Marlene Dietrich, here gowned superbly by Travis Banton for Paramount's 1935 "Desire". Swathed, draped, enveloped in chiffon that flowed about her like the rippling waters about a fashion goddess, Dietrich captured the imagination and heart of audiences with an allure that has never been equaled.

Like the drapery for Marlene Dietrich, window treatments adds a new sense of fashion and beauty to a room. They also give full credit to your taste and thanks to your interior designer.

Credits: "IN A GLAMOUS FASHION" BY ROBERT LAVINE and Special Assistant and Photo Consultant, ALLEN FLORIO

A la prochaine,
Denise et Gwen

Monday, August 3, 2009

Soft Window Treatment

Hi Girlfriends, The role of fabric at the window has long been an important feature of interior design and decoration. The term "soft window treatments" includes draperies, curtains, shades and top treatments.......all of which are made of fabric.

Denise: Choices are broad and diverse because of the unlimited spectrum of fabrics.
Gwen: A plus tard, one can find decorative functional fabric in an overwhelming array of colors, patterns, texture, weights, and constructions.
Denise: After all is said and done, c'est a one-of-a-kind treatment that is not only right but pleasing to the homeowner.

Gwen: I want to say something about clothes too. Like when I think of velvet, I think of the movie, Gone With The Wind.
Denise: Gwen, I swear, you always go for glamorous and romantic Hollywood.
Gwen: That's because everything was larger than life in the beginning. Diamonds were bigger, the furs were thicker and more. The silks, velvets, satins and chiffons spoke to one-!
Denise: And miles of ostrich feathers.
Gwen: I loved it all "back when" movies were exaggeration of history, fiction and the whole wide extraordinary world.
Denise: Yea, you're right...........remember how the basic was perfect designing and incredible workmanship.........the cut of decolletage, the embroidery, the mounting of a skirt, and miles and miles of bugle beads?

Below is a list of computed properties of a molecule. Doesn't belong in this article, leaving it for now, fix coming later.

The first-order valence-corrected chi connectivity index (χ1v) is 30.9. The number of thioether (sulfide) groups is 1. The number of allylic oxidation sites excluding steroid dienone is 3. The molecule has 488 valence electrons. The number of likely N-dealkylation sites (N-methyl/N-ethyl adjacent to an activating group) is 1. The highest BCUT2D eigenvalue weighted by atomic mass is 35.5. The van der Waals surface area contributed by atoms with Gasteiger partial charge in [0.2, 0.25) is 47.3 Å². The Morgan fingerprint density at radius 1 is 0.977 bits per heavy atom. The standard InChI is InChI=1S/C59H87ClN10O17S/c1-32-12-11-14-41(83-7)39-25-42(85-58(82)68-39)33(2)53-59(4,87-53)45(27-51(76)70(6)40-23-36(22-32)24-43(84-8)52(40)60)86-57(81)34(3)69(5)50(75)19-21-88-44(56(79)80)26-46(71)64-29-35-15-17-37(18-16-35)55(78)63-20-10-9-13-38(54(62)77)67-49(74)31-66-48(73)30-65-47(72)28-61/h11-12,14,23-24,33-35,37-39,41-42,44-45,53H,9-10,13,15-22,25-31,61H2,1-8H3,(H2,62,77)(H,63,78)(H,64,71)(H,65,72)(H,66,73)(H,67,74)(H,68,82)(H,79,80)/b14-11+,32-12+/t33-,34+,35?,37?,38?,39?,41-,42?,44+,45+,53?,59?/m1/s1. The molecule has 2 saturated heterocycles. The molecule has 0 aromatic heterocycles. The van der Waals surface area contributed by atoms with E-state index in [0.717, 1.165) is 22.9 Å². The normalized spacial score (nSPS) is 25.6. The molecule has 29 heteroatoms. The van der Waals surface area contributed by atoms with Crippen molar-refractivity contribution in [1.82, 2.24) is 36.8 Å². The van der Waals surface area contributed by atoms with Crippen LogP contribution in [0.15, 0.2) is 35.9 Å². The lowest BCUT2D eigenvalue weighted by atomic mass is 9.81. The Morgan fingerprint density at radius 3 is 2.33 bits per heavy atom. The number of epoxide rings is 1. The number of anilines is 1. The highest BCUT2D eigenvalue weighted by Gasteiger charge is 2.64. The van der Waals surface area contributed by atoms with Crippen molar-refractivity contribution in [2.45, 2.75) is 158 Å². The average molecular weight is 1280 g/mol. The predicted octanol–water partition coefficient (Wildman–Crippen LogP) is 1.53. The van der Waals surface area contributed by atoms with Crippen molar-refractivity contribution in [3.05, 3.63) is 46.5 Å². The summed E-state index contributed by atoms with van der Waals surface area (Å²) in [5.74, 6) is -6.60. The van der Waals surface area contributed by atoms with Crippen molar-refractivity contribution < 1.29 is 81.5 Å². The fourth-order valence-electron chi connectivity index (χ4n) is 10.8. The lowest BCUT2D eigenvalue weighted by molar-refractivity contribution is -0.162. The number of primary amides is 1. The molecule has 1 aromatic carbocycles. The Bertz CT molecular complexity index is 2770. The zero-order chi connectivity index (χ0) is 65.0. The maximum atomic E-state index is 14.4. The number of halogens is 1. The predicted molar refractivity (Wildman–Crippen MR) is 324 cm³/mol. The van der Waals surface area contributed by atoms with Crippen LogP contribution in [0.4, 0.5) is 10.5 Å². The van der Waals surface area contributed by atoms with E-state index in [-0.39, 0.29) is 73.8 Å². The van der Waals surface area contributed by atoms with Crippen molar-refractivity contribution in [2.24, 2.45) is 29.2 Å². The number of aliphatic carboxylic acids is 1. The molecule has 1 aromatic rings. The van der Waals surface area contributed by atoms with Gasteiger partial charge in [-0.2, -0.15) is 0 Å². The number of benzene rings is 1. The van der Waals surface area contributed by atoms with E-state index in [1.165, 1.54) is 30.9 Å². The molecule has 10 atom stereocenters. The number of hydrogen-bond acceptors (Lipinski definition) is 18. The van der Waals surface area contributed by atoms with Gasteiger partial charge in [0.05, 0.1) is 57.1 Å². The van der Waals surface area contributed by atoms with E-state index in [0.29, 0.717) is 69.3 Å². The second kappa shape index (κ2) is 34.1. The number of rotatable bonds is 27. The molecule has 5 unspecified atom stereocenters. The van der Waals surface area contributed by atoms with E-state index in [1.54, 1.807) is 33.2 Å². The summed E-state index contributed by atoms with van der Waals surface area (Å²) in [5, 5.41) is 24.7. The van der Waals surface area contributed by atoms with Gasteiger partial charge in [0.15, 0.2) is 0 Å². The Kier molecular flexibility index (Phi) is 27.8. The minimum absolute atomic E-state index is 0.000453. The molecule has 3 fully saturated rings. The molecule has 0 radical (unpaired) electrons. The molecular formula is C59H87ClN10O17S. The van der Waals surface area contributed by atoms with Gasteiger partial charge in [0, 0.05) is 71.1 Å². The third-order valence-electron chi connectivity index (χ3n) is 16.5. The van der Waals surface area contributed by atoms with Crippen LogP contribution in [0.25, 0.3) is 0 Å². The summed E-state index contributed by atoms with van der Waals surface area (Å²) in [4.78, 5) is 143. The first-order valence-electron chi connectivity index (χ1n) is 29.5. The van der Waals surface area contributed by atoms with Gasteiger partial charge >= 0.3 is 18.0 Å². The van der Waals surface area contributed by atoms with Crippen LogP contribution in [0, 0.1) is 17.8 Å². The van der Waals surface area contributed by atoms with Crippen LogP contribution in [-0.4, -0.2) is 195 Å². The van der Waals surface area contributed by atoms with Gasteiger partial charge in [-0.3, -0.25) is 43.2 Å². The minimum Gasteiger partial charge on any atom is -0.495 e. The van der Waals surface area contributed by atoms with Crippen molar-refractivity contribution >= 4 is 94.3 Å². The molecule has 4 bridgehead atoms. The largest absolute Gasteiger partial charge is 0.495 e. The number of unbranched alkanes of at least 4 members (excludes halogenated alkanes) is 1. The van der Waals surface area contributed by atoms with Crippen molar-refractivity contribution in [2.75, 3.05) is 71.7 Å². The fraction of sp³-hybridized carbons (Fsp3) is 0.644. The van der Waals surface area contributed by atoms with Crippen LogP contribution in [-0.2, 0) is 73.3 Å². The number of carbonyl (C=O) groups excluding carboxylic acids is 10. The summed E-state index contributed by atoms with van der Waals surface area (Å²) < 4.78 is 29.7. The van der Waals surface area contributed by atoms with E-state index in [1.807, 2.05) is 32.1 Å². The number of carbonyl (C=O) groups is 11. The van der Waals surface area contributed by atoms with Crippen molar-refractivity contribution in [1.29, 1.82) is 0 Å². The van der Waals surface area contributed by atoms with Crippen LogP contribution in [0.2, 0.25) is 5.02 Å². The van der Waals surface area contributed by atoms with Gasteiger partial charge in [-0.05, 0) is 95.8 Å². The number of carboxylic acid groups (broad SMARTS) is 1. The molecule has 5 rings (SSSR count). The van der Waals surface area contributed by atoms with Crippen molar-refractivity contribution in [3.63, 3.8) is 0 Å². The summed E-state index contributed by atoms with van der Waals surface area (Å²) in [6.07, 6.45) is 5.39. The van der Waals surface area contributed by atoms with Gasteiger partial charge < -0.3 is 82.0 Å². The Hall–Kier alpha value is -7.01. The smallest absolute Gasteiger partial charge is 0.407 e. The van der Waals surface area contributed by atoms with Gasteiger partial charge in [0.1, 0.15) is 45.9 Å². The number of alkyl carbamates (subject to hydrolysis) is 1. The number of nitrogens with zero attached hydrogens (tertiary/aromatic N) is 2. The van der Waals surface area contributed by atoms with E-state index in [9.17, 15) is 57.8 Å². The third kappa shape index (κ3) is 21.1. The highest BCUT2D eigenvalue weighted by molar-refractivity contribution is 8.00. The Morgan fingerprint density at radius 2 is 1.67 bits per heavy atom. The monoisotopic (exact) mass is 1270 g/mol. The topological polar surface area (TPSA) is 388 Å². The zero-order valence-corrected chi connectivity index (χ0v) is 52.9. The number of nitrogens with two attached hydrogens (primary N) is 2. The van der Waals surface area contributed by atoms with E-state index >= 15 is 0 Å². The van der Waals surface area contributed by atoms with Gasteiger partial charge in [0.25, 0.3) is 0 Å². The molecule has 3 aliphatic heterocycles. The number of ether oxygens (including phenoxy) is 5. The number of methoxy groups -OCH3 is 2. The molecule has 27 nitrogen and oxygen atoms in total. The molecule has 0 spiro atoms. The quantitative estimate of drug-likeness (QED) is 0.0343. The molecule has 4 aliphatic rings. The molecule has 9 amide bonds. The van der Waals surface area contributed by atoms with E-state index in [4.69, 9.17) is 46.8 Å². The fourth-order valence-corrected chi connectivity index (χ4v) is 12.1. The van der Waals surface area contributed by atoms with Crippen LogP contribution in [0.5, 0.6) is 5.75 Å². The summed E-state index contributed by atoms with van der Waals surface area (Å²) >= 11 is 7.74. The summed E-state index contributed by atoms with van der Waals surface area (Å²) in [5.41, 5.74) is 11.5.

Gwen. (sigh!) If you think about it, costumes made back then (20's, 30's, 40's & 50's) are not much different today for window treatments when it comes to designing, measuring, selecting fabrics, workmanship and the final execution.
Denise: So right. The eye travels, the mind travels, in a maze of perfection and imagination.

Coucou, since it is still summer et window treatments n'est-ce pas on many minds, but, to get into a hint of interior design mood, Gwen et I thought our girlfriends would enjoy some of Scarlet's wardrobe. They were masterpieces of sensitive design that underlined her complex character with subtlety and originality. Her wardrobe designer was Walter Plunkett and his re-creation of the period remains an almost perfect example of motion picture period costuming.

Walter Plunkett's costumes for Vivien Leigh as Scarlett in Gone With The Wind perfectly mirrored the changes in the character. We first see her as an innocent and obviously well protected Southern belle, all frills and lightness.

Plunkett famed, "curtain dress" remains a masterpiece of ingenuity and Plunkett's best-remembered costume. Made from the dining room portieres by Scarlett's mammy.I love the short cape and the sash contrived from the curtain's cord and tassels added a touch of dash that suited the spunky Scarlett.

The irresistible Scarlett on a shopping spree after her marriage to Rhett Butler as we find her indulging herself in countless gowns and fancy hats. This charming dress, with its bodice and apron front of heavy striped satin, butterfly sleeves edged with pleated organdy, and underskirt of faille banded with a pleated ruffle of the stripe, is pure delight. The outfit is said to have cost $4,000.

Scarlet in Walter Plunkett's garnet-red velvet gown, trimmed with ostrich feathers and paste rubies, one of the most beautiful costumes in Gone With The Wind. At the star's insistence Plunkett gave her a tulle stole to dispel her fear that the dress made her look too "tarty."

Denise: Gwen, these black and white photos shout of colour. The fabrics are timeless.
Gwen: As is "Gone With The Wind."

A la prochaine,
Denise et Gwen

Sunday, August 2, 2009

Sunday Funnies

Salut mes ames, Gwen and I are having our doubts this polar bear belongs in the Mid-west.
Gwen: Let's remember this bookcase if Sarah Palin calls us to for design work.
Denise: I was thinking of AZ........if that state hasn't melted away by now.

Girlfriends, "What do you think?"

A la prochaine,
Denise et Gwen